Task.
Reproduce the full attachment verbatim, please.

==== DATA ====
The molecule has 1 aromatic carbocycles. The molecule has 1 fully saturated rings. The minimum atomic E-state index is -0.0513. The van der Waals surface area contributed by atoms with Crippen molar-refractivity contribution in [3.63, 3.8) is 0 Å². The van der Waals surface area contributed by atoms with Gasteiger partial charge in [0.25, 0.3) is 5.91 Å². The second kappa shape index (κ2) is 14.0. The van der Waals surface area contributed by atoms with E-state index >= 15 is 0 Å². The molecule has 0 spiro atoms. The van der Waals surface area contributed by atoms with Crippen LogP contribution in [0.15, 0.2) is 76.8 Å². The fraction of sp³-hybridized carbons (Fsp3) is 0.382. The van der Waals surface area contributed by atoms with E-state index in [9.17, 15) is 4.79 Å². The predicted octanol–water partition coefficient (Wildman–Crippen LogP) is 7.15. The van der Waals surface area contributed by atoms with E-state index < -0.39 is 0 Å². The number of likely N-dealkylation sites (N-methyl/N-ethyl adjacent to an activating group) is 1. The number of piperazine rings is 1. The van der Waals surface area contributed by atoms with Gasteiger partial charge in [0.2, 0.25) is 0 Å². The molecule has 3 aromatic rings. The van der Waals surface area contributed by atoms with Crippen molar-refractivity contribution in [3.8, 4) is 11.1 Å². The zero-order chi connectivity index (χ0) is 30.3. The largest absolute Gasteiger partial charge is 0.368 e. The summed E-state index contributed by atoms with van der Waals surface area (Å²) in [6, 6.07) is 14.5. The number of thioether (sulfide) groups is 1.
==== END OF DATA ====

The molecule has 1 aromatic carbocycles. The molecule has 1 fully saturated rings. The minimum atomic E-state index is -0.0513. The van der Waals surface area contributed by atoms with Crippen molar-refractivity contribution in [3.63, 3.8) is 0 Å². The van der Waals surface area contributed by atoms with Gasteiger partial charge in [0.25, 0.3) is 5.91 Å². The second kappa shape index (κ2) is 14.0. The van der Waals surface area contributed by atoms with E-state index >= 15 is 0 Å². The molecule has 0 spiro atoms. The van der Waals surface area contributed by atoms with Crippen LogP contribution in [0.15, 0.2) is 76.8 Å². The fraction of sp³-hybridized carbons (Fsp3) is 0.382. The van der Waals surface area contributed by atoms with E-state index in [9.17, 15) is 4.79 Å². The predicted octanol–water partition coefficient (Wildman–Crippen LogP) is 7.15. The van der Waals surface area contributed by atoms with E-state index < -0.39 is 0 Å². The number of likely N-dealkylation sites (N-methyl/N-ethyl adjacent to an activating group) is 1. The number of piperazine rings is 1. The van der Waals surface area contributed by atoms with Gasteiger partial charge in [0.2, 0.25) is 0 Å². The molecule has 3 aromatic rings. The van der Waals surface area contributed by atoms with Crippen molar-refractivity contribution in [3.8, 4) is 11.1 Å². The zero-order chi connectivity index (χ0) is 30.3. The largest absolute Gasteiger partial charge is 0.368 e. The summed E-state index contributed by atoms with van der Waals surface area (Å²) in [6, 6.07) is 14.5. The number of thioether (sulfide) groups is 1.